Memorandum submitted by Daon (UKB 2)
Public Bill Committee: UK Borders Bill
Daon welcomes the opportunity to make this submission to the Public Bill Committee, The primary purpose of this submission is to discuss the operational considerations for the use of biometrics in relation to the UK Borders Bill (the Bill) and wider e-Borders. A secondary purpose is to discuss some of the significant challenges and tradeoffs involved in satisfying these types of requirements.
Daon has considerable proven international experience in the use of biometric identity assurance. For example, Daon is at the heart of the US Registered Traveller programme which provides an example of Public Private Partnership to improve the travel experience through US Airports based on the use of Biometric technologies. We also manage the Government of Qatar's civil ID card programme and assist the Australian Government with core biometric identity assurance software in the areas of Immigration and Border Management.
Similarly, in the UK Daon provides an easy-to-use staff identification system at London's City Airport using each employee's fingerprint biometric to control access to restricted areas of the airport - over 4,000 authentications pass through the system every day.
Daon is happy to provide further written and oral information to the Committee should you require it.
2. Overview of this Document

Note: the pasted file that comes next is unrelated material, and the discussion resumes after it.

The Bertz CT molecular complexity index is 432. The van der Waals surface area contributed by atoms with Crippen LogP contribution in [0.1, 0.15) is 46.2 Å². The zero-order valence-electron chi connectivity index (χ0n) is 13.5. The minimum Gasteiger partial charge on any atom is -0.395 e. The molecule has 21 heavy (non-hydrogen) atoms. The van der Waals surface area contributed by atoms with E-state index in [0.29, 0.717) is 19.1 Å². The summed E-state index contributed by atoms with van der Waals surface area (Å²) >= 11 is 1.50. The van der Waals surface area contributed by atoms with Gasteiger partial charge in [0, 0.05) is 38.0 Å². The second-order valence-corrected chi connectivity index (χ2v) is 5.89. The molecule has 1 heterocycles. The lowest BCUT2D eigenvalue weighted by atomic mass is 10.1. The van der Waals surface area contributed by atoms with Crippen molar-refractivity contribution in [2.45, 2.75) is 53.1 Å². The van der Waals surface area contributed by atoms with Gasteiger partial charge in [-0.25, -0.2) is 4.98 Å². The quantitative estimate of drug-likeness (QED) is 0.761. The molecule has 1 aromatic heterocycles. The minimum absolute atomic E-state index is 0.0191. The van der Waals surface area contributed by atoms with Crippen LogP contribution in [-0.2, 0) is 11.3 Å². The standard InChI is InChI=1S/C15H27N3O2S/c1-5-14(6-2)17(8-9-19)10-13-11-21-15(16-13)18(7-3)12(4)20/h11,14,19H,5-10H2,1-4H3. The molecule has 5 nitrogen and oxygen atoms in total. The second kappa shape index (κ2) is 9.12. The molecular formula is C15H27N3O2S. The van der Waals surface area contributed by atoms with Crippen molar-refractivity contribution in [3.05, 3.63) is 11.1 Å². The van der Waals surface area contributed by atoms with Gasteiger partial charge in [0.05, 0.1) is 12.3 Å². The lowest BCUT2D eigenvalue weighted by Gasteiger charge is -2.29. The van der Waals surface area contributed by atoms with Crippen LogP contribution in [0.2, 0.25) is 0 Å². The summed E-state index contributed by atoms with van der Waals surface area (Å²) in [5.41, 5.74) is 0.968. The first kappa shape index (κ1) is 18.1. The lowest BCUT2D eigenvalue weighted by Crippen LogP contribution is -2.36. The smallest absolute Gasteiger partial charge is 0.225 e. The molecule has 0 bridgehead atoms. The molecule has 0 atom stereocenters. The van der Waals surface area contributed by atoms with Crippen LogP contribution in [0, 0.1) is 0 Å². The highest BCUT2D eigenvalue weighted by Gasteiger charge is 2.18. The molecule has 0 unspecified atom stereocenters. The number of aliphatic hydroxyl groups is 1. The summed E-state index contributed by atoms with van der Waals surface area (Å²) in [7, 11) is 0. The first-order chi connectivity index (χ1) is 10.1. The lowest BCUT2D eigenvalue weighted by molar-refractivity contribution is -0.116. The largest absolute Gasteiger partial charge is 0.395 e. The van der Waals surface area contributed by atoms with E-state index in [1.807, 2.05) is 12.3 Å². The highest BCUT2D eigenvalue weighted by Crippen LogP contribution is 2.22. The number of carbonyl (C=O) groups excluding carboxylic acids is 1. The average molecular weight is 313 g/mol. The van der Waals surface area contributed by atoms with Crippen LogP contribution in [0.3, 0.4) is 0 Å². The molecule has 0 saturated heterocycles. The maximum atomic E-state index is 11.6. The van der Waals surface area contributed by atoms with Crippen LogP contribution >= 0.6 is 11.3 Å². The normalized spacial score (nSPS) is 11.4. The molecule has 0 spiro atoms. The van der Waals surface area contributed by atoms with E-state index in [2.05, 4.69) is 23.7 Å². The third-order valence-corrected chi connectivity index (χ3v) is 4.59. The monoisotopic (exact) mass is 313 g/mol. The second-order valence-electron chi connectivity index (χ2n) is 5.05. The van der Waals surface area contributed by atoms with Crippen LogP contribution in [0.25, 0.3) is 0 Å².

The document describes a number of operational considerations and provides recommendations on how these considerations can be translated into requirements in the use of biometrics.
The operational considerations detailed below are:
§ Operational Considerations
§ Multi-Modal Biometrics
§ Biometric Error Rates
§ Security and Privacy
§ Biometric Standards.
3. Operational Considerations
The environment in which the UK Borders Bill proposals will be developed and operated has a profound impact on the operational requirements. On a technical level, this means that emphasis should be placed on ensuring that the biometric immigration document can easily integrate with a wide variety of systems, whose interfaces will vary in terms of technology, standards, and functionality. However, the more profound impact is that multiple stakeholders and multiple systems greatly complicate the derivation and validation of system requirements.
4. Multi-Modal Biometrics
Several factors strongly mandate that the biometric immigration document be a multi-modal biometric document. No single biometric today is sufficiently universal that every individual can be enrolled and matched using that single biometric. The use of multiple biometrics (e.g., finger, face, iris) provides a means for virtually every individual to be enrolled and processed using at least one of the biometrics.
Second, operational labour is a significant consideration when computing the true cost of ownership for this type of system. Previous studies about the use of biometrics in border management situations suggest that secondary processing of false rejections during primary processing can drive the operational labour. Reducing error rates at primary and automatically processing a high percentage of the referrals to secondary can significantly reduce operational costs. Multi-modal biometrics offer several potential ways to do this.
Third, the availability of multiple biometrics offers future flexibility at points of service. Identity checks can occur in a variety of environments and be used for a variety of different purposes, as systems such as e-Borders are deployed and integrated. It is unlikely that a single biometric modality is the optimal answer for all these different usage scenarios, and multiple biometrics offer the future flexibility to use the mode that is best adapted to each situation.